Maybe you’re not sure if you’re a member or if you want to be. Don’t worry. It’s easy to determine. Are you in a book club where the wine is as important as the book you’re discussing? I’m not bashing the books, of course, but let’s be real. Hashing over the plot lines and characterizations does not take the three hours you spend on your neighbor’s sofa. If you love book club, not just for the reading, but also for the second glass of wine you sip while spending time with your favorite people, you’re a member. Sometimes belonging to one group can automatically guarantee membership. For example, supper clubs are a given. I mean, think about it. Sure, there’s food, but that’s just to soak up the wine. If you’re in a supper club, you’re a member. Bunco groups are another one. Occasionally there’s playing involved (or so I hear) but ultimately, it comes down to socializing and sipping. If you’re in a Bunco group, you’re a member.

    Perhaps you don’t belong to a group like any of those mentioned, and you still aren’t sure if you belong. There are other clues. Are you more interested in attending wine tastings than happy hours? Have you ever seriously considered a vacation in Napa Valley? When you updated the family kitchen, did you spend hours searching the internet for a wine refrigerator with dual chilling features? Do you shop at Costco claiming it’s for the bulk food prices when you’re really loading up on wine? Although to be fair, the two-pound container of lobster spread will complement any white wine you might bring to book club.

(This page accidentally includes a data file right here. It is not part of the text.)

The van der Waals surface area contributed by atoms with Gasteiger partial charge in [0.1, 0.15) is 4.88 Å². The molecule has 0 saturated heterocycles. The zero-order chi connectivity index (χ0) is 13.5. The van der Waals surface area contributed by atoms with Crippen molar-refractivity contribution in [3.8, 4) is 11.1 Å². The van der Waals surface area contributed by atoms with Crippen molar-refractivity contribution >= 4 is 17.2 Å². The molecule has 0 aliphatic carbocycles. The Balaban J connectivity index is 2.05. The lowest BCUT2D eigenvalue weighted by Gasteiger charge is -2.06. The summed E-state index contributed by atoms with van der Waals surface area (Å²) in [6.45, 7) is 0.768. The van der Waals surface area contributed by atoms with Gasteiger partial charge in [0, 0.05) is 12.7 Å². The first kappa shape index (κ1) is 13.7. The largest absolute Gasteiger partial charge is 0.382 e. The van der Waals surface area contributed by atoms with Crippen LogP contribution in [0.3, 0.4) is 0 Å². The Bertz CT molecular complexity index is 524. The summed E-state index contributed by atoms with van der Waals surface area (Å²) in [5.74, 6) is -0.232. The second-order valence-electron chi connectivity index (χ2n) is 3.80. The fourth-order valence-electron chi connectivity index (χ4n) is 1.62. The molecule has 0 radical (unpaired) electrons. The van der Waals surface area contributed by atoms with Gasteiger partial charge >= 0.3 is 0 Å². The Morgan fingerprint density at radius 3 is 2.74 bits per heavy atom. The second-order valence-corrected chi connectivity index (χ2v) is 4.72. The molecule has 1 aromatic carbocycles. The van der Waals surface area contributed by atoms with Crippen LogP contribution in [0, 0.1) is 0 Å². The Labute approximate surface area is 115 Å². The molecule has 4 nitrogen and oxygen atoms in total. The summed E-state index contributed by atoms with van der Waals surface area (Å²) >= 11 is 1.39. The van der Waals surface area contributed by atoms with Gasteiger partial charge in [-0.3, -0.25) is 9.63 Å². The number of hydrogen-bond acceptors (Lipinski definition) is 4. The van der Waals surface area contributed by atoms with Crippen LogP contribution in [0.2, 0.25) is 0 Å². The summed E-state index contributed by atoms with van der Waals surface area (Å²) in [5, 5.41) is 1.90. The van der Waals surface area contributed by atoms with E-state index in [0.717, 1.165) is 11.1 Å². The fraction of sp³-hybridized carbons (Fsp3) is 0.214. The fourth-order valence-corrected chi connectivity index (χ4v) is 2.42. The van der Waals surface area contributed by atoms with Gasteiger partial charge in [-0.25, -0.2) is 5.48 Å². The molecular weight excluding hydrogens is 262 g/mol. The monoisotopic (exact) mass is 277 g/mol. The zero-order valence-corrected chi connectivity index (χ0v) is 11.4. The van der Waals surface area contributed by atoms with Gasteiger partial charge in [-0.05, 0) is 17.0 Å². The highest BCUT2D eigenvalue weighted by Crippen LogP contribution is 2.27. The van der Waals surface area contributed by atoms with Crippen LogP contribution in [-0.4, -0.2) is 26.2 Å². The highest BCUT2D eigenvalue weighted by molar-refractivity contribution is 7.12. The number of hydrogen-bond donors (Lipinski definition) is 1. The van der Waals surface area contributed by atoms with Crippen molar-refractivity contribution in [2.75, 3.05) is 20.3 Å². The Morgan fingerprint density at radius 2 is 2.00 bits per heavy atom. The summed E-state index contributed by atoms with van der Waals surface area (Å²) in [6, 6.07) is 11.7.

There are other times when membership is more a matter of survival.

    Have you ever watched your four year old’s swim lesson and cringed as they screamed your name in agony each time they had to put their face in the water? If so, you may have been wondering if it was too early in the day for chardonnay. Maybe you poured a glass when you got home from work because your boss is a pain, deadlines were looming and your new co-worker looks young enough for middle school. As I said, the requirements for membership are few. Strictly speaking, you drink white wine. But even that stipulation is negotiable.

    Some members prefer red wine and some like the occasional beer. While women tend to drink more wine than men, gender is not important. Stay-at-home moms, working moms, dads who are moms. Singles, divorcees, widows. Everyone is welcome. Age, however, does seem to come into play. I believe you have to grow into your membership, and there may be a few diversions along the way. In college, you’re likely to drink beer or whatever warm stuff comes out of the keg. In your mid-twenties, you may move on to other drinks like bourbon and coke, particularly after the wedding invitations start rolling in. Nothing says “’til death do us part” like a syrupy sweet highball in a tiny glass, especially when accompanied by a cocktail napkin engraved in silver. That bourbon phase doesn’t last long. At some point, members grow into their preferred beverage, white wine.

    For me, this really didn’t happen until after my first child was born.